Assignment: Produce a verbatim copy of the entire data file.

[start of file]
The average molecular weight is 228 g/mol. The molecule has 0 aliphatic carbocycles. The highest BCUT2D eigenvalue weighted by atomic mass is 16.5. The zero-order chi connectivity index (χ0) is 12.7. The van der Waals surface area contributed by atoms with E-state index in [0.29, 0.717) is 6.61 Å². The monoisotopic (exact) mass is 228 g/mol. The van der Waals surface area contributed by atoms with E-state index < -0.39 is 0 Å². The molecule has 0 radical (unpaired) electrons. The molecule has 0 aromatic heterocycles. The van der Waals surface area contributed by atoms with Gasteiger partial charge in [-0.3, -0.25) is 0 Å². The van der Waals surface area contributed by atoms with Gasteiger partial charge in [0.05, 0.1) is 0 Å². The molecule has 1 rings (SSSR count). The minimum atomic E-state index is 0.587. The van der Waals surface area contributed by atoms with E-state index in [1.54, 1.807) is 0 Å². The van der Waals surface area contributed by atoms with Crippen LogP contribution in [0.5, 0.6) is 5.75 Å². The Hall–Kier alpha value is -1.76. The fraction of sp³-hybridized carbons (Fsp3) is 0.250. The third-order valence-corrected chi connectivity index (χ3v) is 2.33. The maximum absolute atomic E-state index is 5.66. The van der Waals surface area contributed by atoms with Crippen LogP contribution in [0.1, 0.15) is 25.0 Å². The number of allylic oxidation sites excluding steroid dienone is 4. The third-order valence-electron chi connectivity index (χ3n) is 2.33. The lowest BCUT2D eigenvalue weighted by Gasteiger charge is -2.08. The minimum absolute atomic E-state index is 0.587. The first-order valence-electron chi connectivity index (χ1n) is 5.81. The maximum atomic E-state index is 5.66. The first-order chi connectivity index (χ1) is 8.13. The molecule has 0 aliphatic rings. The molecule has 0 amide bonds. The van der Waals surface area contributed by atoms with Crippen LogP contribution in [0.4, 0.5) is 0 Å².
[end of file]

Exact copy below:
The average molecular weight is 228 g/mol. The molecule has 0 aliphatic carbocycles. The highest BCUT2D eigenvalue weighted by atomic mass is 16.5. The zero-order chi connectivity index (χ0) is 12.7. The van der Waals surface area contributed by atoms with E-state index in [0.29, 0.717) is 6.61 Å². The monoisotopic (exact) mass is 228 g/mol. The van der Waals surface area contributed by atoms with E-state index < -0.39 is 0 Å². The molecule has 0 radical (unpaired) electrons. The molecule has 0 aromatic heterocycles. The van der Waals surface area contributed by atoms with Gasteiger partial charge in [-0.3, -0.25) is 0 Å². The van der Waals surface area contributed by atoms with Gasteiger partial charge in [0.05, 0.1) is 0 Å². The molecule has 1 rings (SSSR count). The minimum atomic E-state index is 0.587. The van der Waals surface area contributed by atoms with E-state index in [1.54, 1.807) is 0 Å². The van der Waals surface area contributed by atoms with Crippen LogP contribution in [0.5, 0.6) is 5.75 Å². The Hall–Kier alpha value is -1.76. The fraction of sp³-hybridized carbons (Fsp3) is 0.250. The third-order valence-corrected chi connectivity index (χ3v) is 2.33. The maximum absolute atomic E-state index is 5.66. The van der Waals surface area contributed by atoms with Crippen LogP contribution in [0.1, 0.15) is 25.0 Å². The number of allylic oxidation sites excluding steroid dienone is 4. The third-order valence-electron chi connectivity index (χ3n) is 2.33. The lowest BCUT2D eigenvalue weighted by Gasteiger charge is -2.08. The minimum absolute atomic E-state index is 0.587. The first-order valence-electron chi connectivity index (χ1n) is 5.81. The maximum atomic E-state index is 5.66. The first-order chi connectivity index (χ1) is 8.13. The molecule has 0 aliphatic rings. The molecule has 0 amide bonds. The van der Waals surface area contributed by atoms with Crippen LogP contribution in [0.4, 0.5) is 0 Å².